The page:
And yet (or because of that) barely another 10 years would pass before our military involvement in another (debatably of choice) war, Viet Nam. It grew incrementally as support for the French there until they failed and the US assumed control over the war. It was inherited by President Kennedy who said he would extract the US from it by 1964. Of course, had he lived and managed that, we would have been spared the horrors of that war which were viewed by the world, with graphic combat scenes, medevac extractions of wounded, and daily killed-in-action numbers. The nightly news services aired government provided footage that showed it to us, and that inspired the public outcry to end the war.
But something changed in how war was reported begining with our involvement in the Middle East from 1987 to the present. The government learnt its lesson from Viet Nam and has clamped down on disseminating daily information. In comparison to all the 20th century wars, there has been very little public awareness, other than our military is fighting there ostensibly to destroy terrorists. No government Committee on Public Information, no regular nightly news updates of the daily horrors. Ask anyone on the street how it’s going and you’ll likely get a shrug. Because they aren’t being told and they’re too busy in their daily lives to think about it. With so little reporting of what is actually happening on the battlefield, there is little to inspire for or against the war (all the while still inspiring support for our military members.)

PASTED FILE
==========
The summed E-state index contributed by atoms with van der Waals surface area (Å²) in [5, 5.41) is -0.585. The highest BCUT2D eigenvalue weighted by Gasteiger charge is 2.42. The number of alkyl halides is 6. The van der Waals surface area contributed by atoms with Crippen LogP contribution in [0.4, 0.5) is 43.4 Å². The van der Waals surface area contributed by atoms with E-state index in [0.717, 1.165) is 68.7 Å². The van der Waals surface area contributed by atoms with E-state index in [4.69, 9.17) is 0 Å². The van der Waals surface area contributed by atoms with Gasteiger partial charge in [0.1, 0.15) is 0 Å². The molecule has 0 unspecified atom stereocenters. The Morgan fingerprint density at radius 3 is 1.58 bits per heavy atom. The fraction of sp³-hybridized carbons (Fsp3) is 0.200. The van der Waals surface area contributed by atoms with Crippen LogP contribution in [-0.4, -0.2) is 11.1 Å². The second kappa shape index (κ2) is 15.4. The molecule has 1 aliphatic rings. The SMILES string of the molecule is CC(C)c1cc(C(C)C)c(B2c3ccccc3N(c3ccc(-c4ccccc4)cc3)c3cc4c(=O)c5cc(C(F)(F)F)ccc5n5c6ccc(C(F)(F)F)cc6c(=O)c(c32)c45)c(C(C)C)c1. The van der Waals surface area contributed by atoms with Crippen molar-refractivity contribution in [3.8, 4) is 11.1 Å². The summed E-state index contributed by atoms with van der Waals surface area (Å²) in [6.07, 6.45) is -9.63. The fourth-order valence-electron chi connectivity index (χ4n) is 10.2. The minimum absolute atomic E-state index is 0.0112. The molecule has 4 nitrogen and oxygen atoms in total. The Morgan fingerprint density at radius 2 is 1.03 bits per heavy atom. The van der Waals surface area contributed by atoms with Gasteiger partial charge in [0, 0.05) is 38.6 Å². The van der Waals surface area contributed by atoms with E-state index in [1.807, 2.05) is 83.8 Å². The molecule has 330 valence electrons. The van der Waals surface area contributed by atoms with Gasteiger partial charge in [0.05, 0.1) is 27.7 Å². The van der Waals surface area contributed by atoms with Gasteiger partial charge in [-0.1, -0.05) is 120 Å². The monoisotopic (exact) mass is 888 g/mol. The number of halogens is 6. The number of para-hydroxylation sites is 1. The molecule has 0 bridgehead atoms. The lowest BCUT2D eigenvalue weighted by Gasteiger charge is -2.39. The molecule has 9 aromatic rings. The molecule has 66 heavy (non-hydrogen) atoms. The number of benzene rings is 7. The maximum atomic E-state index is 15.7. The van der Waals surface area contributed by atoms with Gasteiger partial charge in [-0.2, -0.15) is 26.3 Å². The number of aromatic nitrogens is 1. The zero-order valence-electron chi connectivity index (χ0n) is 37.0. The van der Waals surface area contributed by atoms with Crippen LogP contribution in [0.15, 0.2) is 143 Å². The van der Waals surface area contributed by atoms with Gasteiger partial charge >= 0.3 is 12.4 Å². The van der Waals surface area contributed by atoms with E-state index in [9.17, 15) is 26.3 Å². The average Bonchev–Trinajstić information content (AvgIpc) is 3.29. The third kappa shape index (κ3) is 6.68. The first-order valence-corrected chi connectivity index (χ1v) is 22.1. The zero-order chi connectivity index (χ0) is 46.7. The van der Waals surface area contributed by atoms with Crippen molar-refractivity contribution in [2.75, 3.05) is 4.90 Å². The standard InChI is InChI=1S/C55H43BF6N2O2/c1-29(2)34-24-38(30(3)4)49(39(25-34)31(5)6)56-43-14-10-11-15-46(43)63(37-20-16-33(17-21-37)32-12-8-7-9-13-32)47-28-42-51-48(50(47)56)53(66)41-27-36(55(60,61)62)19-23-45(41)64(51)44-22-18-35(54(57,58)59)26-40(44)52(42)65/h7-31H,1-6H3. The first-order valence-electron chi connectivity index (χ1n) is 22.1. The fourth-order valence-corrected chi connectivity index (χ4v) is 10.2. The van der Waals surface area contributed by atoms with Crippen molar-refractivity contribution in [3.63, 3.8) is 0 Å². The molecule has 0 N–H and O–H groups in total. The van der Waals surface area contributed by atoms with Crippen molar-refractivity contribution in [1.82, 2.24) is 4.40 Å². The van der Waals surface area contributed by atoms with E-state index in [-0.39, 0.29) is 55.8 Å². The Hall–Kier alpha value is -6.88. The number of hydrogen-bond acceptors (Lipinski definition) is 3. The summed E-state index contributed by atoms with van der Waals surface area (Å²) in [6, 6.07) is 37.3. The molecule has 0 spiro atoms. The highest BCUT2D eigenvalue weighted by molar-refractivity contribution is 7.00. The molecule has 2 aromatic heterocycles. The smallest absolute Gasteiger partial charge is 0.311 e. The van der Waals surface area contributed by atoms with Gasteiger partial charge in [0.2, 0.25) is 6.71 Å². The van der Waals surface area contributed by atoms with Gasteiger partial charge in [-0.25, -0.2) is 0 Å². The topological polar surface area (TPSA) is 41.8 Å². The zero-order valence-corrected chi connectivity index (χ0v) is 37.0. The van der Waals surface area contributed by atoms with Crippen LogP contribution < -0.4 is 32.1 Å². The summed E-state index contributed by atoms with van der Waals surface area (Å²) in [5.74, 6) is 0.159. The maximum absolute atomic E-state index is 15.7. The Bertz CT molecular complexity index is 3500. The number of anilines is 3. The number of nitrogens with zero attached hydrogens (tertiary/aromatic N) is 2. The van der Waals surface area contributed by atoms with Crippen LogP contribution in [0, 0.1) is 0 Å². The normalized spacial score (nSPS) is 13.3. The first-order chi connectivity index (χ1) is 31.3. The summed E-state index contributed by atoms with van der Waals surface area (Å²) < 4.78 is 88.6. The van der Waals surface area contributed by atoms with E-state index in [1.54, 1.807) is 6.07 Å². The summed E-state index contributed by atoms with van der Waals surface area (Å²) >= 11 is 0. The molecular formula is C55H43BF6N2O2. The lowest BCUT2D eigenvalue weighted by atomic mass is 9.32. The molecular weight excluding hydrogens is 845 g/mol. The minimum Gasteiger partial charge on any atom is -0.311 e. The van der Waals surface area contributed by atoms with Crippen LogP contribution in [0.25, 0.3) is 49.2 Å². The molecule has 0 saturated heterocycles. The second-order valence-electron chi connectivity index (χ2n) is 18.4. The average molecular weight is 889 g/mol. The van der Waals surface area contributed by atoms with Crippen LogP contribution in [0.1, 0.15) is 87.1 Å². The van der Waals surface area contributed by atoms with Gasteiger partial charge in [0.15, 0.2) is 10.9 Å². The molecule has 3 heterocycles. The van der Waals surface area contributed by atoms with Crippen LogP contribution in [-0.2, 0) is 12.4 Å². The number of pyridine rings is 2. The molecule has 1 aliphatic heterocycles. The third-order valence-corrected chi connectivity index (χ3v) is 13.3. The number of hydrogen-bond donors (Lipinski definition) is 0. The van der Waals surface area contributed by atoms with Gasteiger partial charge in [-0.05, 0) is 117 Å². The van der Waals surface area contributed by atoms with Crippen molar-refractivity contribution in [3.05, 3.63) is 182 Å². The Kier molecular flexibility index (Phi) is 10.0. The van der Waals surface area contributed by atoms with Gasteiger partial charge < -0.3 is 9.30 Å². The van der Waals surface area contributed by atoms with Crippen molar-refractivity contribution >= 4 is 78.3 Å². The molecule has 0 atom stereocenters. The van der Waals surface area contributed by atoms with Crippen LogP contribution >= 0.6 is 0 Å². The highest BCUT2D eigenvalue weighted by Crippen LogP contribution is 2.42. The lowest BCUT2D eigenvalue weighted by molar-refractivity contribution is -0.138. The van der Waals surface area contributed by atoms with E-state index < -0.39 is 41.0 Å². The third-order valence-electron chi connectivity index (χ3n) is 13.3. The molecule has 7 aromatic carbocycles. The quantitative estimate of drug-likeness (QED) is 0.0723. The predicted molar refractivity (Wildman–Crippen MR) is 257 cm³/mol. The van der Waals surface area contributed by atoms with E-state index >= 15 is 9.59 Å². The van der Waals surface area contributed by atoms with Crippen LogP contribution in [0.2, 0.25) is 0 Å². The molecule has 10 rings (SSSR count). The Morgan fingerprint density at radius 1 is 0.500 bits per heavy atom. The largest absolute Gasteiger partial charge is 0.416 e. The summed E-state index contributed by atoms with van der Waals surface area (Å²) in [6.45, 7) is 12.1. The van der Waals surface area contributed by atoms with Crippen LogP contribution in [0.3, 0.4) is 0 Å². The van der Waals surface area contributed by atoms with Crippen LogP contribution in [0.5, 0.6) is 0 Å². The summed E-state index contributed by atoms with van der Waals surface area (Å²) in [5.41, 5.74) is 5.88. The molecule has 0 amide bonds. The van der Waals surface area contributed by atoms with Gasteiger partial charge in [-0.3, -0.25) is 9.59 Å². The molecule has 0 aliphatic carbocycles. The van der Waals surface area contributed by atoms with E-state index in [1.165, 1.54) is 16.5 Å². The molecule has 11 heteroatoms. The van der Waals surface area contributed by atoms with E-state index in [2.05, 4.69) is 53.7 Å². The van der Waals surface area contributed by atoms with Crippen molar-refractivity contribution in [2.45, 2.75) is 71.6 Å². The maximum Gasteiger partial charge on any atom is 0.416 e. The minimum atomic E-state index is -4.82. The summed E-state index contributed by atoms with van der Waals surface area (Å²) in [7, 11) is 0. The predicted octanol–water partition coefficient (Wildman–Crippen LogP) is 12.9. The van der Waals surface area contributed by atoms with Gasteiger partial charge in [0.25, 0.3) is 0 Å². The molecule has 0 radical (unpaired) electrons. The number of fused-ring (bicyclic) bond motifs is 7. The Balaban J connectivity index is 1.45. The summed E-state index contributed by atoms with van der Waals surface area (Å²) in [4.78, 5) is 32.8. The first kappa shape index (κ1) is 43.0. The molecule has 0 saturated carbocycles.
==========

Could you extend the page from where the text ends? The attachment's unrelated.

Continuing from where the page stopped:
The same can be said about whether or not we should use a pre-emptive nuclear strike against North Korea, just because they are developing missiles capable (it is claimed) of delivering nuclear warheads to the continental US and are threatening to use them if we should attack them. (Have to remember, there was an armistice to the hostilities in Korea, and we are still technically at war with them, and both our and their leader seem inclined to start hostilities afresh if each continues to insult the other verbally.) There hasn’t been much public outcry over its even being considered by the president and his high-ranking administration figures. People are apparently too busy in daily living to give it much thought.
“Kierkegaard, in Either/Or, makes fun of the ‘busy man’ for whom busyness is a way of avoiding an honest self-reckoning. You might wake up in the night [thinking about all the things undone during your day]…or that you need to think about… the next day you have a million little things to do, and the day after that you have another million things. As long as there’s no end of little things, you never have to stop and confront the bigger questions…” (- Jonathan Franzen.)
The use of nuclear weapons as a pre-emptive option is one of those “bigger questions”.
I’ve stopped to consider that bigger question.
To me it’s the ultimate war horror. There is no happiness to be found in its aftermath.
And in my book, anyone who tries to sell the idea that it is truthfully a viable option is a huckster and false prophet.
My only hope is that people will stop their busyness for a moment, think about where we may be headed, and be inspired to do what they can – even just a quick email to their congressional representatives – and speak out against any such consideration to use a nuclear pre-emptive strike without first exhausting every diplomatic resource and a united consensus of our intelligence services telling us there is no other option, the threat is not just real but imminent.
I’m not inspired to believe it is.